IN-HOSPITAL USE FOR COVID-19
Actemra (tocilizumab) has an emergency use authorization (EUA). This EUA allows for
in-hospital useof Actemra as a treatment for COVID-19 in certain cases. Do not take any prescription drug, including Actemra, unless your doctor recommends that you do so.
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If you have certain immune system conditions, your doctor might suggest Actemra (tocilizumab) as a treatment option for you.
Actemra is a prescription medication that’s used to treat these conditions:
- giant cell arteritis in adults
- rheumatoid arthritis in adults
- systemic sclerosis related to interstitial lung disease in adults
- polyarticular juvenile idiopathic arthritis in children 2 years and older
- systemic juvenile idiopathic arthritis in children 2 years and older
- severe cytokine release syndrome after treatment with chimeric antigen receptor (CAR) T-cell therapy in children 2 years and older, and adults
Actemra comes as a liquid solution. It can be given as an injection under your skin or as an intravenous infusion (an injection given over time, into a vein). It contains the active drug tocilizumab, which belongs to a group of drugs called interleukin-6 receptor antagonists.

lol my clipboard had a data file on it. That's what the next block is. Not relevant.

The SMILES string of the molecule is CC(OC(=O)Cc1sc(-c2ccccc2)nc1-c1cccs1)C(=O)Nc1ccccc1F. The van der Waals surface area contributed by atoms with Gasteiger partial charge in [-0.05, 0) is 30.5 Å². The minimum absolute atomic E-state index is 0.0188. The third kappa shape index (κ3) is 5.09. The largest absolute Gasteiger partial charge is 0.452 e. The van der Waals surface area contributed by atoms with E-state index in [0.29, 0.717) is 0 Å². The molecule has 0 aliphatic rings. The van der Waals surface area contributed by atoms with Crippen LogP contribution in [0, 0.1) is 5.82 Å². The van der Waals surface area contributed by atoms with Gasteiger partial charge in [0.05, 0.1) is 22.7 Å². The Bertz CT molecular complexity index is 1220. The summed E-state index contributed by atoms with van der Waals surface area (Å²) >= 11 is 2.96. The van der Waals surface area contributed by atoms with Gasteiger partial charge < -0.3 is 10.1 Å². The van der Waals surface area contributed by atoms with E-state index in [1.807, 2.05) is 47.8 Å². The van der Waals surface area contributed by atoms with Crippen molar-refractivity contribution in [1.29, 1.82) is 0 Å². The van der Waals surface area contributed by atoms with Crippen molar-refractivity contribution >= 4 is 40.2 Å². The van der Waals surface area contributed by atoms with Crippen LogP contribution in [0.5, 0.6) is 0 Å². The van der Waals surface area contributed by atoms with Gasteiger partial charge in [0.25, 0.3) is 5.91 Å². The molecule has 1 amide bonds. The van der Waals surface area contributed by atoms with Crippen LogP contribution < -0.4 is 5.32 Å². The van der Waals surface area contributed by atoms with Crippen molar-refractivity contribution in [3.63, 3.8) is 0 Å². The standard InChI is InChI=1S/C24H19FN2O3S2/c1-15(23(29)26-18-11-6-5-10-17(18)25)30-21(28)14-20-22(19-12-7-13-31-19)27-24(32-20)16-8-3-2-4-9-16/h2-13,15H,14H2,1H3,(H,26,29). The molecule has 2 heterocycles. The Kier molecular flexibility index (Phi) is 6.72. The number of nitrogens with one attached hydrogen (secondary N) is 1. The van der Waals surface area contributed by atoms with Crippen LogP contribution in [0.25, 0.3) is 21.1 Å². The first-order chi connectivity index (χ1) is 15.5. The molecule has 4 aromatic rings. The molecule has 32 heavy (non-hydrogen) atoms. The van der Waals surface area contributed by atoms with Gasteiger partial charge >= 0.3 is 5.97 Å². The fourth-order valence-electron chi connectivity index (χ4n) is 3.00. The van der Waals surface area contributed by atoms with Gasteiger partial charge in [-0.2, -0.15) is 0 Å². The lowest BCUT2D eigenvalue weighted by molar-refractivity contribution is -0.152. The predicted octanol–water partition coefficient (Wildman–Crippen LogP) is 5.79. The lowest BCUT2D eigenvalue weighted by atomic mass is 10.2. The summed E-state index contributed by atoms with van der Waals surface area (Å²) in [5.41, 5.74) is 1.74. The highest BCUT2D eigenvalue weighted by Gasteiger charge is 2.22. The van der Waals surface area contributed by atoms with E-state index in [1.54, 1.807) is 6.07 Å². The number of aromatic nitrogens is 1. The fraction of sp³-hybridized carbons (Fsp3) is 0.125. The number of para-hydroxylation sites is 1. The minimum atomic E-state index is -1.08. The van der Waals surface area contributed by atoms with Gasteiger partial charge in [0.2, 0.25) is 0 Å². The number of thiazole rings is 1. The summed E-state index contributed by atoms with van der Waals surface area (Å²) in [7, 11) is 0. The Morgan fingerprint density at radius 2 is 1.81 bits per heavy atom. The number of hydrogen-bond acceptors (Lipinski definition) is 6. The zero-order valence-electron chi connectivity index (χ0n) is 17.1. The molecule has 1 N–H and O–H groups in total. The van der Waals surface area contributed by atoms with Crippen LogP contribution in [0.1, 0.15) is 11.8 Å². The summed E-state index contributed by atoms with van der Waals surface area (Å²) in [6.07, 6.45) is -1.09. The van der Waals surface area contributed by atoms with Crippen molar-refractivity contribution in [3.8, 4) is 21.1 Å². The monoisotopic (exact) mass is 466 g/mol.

This article describes the dosages of Actemra, including its forms, strengths, and how to take the drug. To learn more about Actemra, see this in-depth article.
Note: This article covers Actemra’s typical dosages, which are provided by the drug’s manufacturer. But when using Actemra, always take the dosage that your doctor prescribes.
What are the forms of Actemra?
Actemra may be prescribed as an injection under your skin or as an IV infusion (an injection given over time, into a vein).
Actemra comes as a liquid solution, which is available in:
- a single-dose vial for infusion
- a single-dose prefilled syringe for injection
- a single-dose prefilled autoinjector pen called the ACTPen
Which form your doctor prescribes may depend on your age and the condition you’re taking Actemra to treat.
What strengths does Actemra come in?
For infusion, Actemra comes in the following strengths:
- 80 milligrams (mg) per 4 milliliters (ml) of solution
- 200 mg per 10 ml
- 400 mg per 20 ml
For injection, Actemra vials and ACTPens come in a strength of 162 mg per 0.9 ml of solution.
What are the typical dosages of Actemra?
Your dosing schedule depends on the condition you’re taking Actemra for, and possibly other factors such as your weight. (See “What factors can affect my dosage?” below for details.)
Your doctor will start you on the recommended dosage for your condition. Then they may adjust your dosage over time to reach the right amount for you. They’ll ultimately prescribe the dosage that’s most effective without increasing your risk of side effects.